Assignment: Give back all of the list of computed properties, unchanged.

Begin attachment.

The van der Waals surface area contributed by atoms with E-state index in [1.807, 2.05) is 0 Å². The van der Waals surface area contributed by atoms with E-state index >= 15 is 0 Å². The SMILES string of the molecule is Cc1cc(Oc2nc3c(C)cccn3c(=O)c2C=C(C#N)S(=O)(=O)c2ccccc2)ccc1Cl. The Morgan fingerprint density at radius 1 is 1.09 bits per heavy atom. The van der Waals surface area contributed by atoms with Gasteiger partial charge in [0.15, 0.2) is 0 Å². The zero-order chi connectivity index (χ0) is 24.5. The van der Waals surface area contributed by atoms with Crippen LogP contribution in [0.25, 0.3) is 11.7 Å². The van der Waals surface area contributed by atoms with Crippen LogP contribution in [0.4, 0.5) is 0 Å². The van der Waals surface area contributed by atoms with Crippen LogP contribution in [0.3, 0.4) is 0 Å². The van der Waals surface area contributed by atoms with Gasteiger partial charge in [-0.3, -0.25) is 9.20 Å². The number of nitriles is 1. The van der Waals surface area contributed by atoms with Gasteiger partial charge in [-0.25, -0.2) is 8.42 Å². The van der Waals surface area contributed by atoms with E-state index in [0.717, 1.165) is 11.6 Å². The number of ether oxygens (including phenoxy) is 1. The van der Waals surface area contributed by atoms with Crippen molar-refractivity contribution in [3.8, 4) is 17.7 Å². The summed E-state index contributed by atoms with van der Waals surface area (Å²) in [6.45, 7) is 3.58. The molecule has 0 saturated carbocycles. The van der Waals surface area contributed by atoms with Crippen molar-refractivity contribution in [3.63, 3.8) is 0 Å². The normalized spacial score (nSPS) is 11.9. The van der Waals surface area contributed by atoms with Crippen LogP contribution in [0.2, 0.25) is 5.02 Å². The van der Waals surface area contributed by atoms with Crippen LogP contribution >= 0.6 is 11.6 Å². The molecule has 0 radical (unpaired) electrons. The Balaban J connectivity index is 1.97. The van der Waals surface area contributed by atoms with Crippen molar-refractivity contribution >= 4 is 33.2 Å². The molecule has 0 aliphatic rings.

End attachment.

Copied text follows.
The van der Waals surface area contributed by atoms with E-state index in [1.807, 2.05) is 0 Å². The van der Waals surface area contributed by atoms with E-state index >= 15 is 0 Å². The SMILES string of the molecule is Cc1cc(Oc2nc3c(C)cccn3c(=O)c2C=C(C#N)S(=O)(=O)c2ccccc2)ccc1Cl. The Morgan fingerprint density at radius 1 is 1.09 bits per heavy atom. The van der Waals surface area contributed by atoms with Gasteiger partial charge in [0.15, 0.2) is 0 Å². The zero-order chi connectivity index (χ0) is 24.5. The van der Waals surface area contributed by atoms with Crippen LogP contribution in [0.25, 0.3) is 11.7 Å². The van der Waals surface area contributed by atoms with Crippen LogP contribution in [0.4, 0.5) is 0 Å². The van der Waals surface area contributed by atoms with Crippen LogP contribution in [0.3, 0.4) is 0 Å². The van der Waals surface area contributed by atoms with Gasteiger partial charge in [-0.3, -0.25) is 9.20 Å². The number of nitriles is 1. The van der Waals surface area contributed by atoms with Gasteiger partial charge in [-0.25, -0.2) is 8.42 Å². The van der Waals surface area contributed by atoms with E-state index in [0.717, 1.165) is 11.6 Å². The number of ether oxygens (including phenoxy) is 1. The van der Waals surface area contributed by atoms with Crippen molar-refractivity contribution in [3.8, 4) is 17.7 Å². The summed E-state index contributed by atoms with van der Waals surface area (Å²) in [6.45, 7) is 3.58. The molecule has 0 saturated carbocycles. The van der Waals surface area contributed by atoms with Crippen molar-refractivity contribution in [3.63, 3.8) is 0 Å². The normalized spacial score (nSPS) is 11.9. The van der Waals surface area contributed by atoms with Crippen LogP contribution in [0.2, 0.25) is 5.02 Å². The van der Waals surface area contributed by atoms with Crippen LogP contribution >= 0.6 is 11.6 Å². The molecule has 0 radical (unpaired) electrons. The Balaban J connectivity index is 1.97. The van der Waals surface area contributed by atoms with Crippen molar-refractivity contribution >= 4 is 33.2 Å². The molecule has 0 aliphatic rings.